February 18, 2022

Eleventh Circuit Affirms Exclusion of Expert Opinion Based on Unjustified Analogy

Faegre Drinker on Products Blog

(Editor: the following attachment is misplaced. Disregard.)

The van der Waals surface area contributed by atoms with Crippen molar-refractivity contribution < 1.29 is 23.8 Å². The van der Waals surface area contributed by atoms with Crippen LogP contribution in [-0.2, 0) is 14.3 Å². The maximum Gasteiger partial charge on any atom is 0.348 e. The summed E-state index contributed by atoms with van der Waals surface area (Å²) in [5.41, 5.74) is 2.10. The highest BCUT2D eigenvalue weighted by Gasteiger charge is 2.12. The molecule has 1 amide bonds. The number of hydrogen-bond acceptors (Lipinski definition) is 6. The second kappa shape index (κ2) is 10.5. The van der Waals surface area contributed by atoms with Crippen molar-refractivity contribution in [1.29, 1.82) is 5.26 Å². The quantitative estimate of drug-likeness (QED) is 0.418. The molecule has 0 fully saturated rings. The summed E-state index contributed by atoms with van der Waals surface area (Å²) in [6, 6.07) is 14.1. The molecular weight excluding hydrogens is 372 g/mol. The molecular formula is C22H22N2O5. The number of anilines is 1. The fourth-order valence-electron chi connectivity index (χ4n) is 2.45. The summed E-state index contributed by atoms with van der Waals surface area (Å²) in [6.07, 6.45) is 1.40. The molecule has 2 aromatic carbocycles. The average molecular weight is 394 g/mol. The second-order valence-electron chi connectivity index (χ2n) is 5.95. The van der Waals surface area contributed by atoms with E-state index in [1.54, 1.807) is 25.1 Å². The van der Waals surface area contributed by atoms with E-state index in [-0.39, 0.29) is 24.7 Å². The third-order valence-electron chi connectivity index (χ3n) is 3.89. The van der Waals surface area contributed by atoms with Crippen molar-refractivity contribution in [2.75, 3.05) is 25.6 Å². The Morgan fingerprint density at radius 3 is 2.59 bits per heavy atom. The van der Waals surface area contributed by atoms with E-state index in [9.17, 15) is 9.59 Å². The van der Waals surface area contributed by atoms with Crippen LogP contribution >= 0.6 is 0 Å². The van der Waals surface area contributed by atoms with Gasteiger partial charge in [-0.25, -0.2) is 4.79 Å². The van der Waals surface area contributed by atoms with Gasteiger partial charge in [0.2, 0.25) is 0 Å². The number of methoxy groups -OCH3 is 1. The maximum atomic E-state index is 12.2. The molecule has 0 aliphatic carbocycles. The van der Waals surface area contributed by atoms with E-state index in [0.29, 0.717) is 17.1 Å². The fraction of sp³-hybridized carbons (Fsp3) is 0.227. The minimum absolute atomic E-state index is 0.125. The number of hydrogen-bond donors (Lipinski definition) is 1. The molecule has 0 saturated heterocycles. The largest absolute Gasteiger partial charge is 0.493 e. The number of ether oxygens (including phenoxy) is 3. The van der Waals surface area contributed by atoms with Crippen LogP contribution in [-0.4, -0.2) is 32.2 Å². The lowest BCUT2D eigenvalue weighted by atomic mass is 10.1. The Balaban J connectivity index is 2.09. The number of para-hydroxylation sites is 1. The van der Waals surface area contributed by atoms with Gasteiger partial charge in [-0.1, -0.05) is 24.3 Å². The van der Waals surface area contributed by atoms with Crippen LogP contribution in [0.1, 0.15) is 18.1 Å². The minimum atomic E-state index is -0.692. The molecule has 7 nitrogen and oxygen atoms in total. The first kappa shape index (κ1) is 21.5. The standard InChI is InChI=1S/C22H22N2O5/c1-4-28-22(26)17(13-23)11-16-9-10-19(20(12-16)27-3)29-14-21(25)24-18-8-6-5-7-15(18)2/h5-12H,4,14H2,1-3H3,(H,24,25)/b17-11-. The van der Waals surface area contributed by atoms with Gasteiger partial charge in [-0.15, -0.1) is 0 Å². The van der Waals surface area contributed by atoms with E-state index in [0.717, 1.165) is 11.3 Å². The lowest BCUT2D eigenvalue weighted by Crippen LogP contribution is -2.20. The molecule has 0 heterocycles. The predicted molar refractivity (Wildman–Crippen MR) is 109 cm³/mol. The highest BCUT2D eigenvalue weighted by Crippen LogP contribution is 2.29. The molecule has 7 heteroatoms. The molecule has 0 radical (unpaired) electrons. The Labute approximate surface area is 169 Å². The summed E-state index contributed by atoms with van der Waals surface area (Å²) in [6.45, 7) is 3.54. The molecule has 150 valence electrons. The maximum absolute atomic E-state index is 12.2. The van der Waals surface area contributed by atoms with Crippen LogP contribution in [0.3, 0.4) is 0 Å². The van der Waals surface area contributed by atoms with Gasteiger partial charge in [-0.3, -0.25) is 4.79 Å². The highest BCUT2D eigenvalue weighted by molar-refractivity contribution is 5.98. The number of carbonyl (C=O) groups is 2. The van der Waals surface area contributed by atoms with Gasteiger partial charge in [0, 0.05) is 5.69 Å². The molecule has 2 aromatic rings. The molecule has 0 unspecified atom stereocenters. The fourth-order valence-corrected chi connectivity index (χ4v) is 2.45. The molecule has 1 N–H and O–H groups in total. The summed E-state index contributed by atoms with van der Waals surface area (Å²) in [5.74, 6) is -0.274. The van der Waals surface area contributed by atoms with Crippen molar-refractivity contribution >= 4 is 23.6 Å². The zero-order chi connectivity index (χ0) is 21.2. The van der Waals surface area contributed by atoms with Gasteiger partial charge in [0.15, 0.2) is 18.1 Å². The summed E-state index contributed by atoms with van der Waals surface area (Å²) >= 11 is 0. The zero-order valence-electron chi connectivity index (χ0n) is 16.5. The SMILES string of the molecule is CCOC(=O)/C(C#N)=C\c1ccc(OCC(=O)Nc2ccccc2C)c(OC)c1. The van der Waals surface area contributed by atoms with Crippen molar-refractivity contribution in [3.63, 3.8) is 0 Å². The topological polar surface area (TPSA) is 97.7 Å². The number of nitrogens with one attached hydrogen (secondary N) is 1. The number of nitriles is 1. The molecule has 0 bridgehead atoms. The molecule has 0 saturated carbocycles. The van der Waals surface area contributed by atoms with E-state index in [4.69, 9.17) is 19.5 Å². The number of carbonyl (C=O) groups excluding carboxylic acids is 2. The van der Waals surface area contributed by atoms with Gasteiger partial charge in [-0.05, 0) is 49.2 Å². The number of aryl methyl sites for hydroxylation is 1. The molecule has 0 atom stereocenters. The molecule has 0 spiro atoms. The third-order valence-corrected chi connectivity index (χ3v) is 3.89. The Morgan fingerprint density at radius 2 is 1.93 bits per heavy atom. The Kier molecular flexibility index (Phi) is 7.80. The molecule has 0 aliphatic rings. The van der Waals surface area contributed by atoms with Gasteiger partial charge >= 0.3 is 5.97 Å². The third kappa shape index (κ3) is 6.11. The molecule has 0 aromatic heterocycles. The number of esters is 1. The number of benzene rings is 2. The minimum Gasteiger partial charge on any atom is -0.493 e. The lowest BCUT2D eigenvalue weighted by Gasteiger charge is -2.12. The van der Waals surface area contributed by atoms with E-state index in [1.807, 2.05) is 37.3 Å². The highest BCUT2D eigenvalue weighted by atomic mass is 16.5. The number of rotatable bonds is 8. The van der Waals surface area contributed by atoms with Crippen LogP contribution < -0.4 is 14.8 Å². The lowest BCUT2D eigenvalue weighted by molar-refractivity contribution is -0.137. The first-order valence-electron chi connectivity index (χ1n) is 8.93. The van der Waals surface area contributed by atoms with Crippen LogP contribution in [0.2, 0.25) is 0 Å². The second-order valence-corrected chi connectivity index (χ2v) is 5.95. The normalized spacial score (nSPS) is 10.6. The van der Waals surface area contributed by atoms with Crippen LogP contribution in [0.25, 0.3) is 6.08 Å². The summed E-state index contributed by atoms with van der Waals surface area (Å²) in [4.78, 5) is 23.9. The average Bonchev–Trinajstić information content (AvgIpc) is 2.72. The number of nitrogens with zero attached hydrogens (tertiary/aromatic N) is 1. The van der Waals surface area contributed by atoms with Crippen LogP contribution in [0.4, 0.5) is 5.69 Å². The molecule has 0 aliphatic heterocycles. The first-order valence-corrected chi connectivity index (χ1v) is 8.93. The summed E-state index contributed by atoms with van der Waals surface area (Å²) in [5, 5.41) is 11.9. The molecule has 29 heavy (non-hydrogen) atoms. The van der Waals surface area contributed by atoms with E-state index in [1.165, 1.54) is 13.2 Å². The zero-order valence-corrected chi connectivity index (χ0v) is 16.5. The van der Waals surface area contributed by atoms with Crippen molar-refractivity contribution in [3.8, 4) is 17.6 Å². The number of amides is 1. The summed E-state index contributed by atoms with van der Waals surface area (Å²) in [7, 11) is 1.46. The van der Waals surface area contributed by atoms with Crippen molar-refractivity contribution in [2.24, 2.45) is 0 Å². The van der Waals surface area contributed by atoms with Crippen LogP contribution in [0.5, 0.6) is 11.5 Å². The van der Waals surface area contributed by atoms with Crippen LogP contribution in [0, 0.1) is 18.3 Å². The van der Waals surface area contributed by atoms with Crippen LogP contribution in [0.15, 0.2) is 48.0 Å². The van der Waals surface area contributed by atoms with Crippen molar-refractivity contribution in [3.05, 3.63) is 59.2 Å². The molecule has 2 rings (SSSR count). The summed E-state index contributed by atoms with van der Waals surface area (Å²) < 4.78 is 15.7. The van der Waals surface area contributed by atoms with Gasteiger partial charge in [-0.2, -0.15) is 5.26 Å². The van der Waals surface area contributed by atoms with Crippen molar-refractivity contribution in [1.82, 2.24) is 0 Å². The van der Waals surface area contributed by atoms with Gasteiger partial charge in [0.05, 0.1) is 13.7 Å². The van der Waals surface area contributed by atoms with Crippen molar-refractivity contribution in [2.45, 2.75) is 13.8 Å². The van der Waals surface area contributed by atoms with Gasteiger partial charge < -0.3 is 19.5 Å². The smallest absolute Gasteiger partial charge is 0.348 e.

In the space of a single paragraph, General Electric Co. v. Joiner softened Daubert’s comment that a court’s assessment of expert opinion admissibility should focus “solely on principles and methodology, not on the conclusions that they generate” and gave us two of the most heavily quoted snippets in this area of law: opinions are inadmissible when supported “only by the ipse dixit of the expert,” and courts may exclude opinions for which “there is simply too great an analytical gap between the data and the opinion proffered.” 522 U.S. 136 (1997). Joiner’s call to assess an expert’s factual basis and reasoning was incorporated into the text of Rule 702 itself via the 2000 amendments. Regrettably though, some courts have continued to ignore gaps in an expert’s reasoning, quoting Daubert and other pre-Joiner precedent for the proposition that a court should leave disputes over such fact-based issues for a jury to decide — the very argument that Joiner rejected.

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